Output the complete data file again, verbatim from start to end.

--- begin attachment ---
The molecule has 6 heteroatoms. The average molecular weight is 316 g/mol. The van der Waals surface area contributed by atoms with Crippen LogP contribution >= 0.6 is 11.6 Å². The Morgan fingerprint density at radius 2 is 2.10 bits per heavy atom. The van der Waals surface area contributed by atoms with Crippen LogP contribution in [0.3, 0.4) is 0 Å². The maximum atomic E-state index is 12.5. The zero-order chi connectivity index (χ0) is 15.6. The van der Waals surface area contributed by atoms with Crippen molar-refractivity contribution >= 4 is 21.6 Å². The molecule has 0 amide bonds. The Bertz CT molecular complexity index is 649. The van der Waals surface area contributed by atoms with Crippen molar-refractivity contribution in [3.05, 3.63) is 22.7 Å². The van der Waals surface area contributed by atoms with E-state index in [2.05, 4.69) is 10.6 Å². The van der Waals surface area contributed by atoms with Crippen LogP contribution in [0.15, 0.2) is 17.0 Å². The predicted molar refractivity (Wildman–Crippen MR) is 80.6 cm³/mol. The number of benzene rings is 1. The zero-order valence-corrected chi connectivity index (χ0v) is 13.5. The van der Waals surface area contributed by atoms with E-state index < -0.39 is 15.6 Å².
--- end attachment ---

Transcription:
The molecule has 6 heteroatoms. The average molecular weight is 316 g/mol. The van der Waals surface area contributed by atoms with Crippen LogP contribution >= 0.6 is 11.6 Å². The Morgan fingerprint density at radius 2 is 2.10 bits per heavy atom. The van der Waals surface area contributed by atoms with Crippen LogP contribution in [0.3, 0.4) is 0 Å². The maximum atomic E-state index is 12.5. The zero-order chi connectivity index (χ0) is 15.6. The van der Waals surface area contributed by atoms with Crippen molar-refractivity contribution >= 4 is 21.6 Å². The molecule has 0 amide bonds. The Bertz CT molecular complexity index is 649. The van der Waals surface area contributed by atoms with Crippen molar-refractivity contribution in [3.05, 3.63) is 22.7 Å². The van der Waals surface area contributed by atoms with E-state index in [2.05, 4.69) is 10.6 Å². The van der Waals surface area contributed by atoms with Crippen LogP contribution in [0.15, 0.2) is 17.0 Å². The predicted molar refractivity (Wildman–Crippen MR) is 80.6 cm³/mol. The number of benzene rings is 1. The zero-order valence-corrected chi connectivity index (χ0v) is 13.5. The van der Waals surface area contributed by atoms with E-state index < -0.39 is 15.6 Å².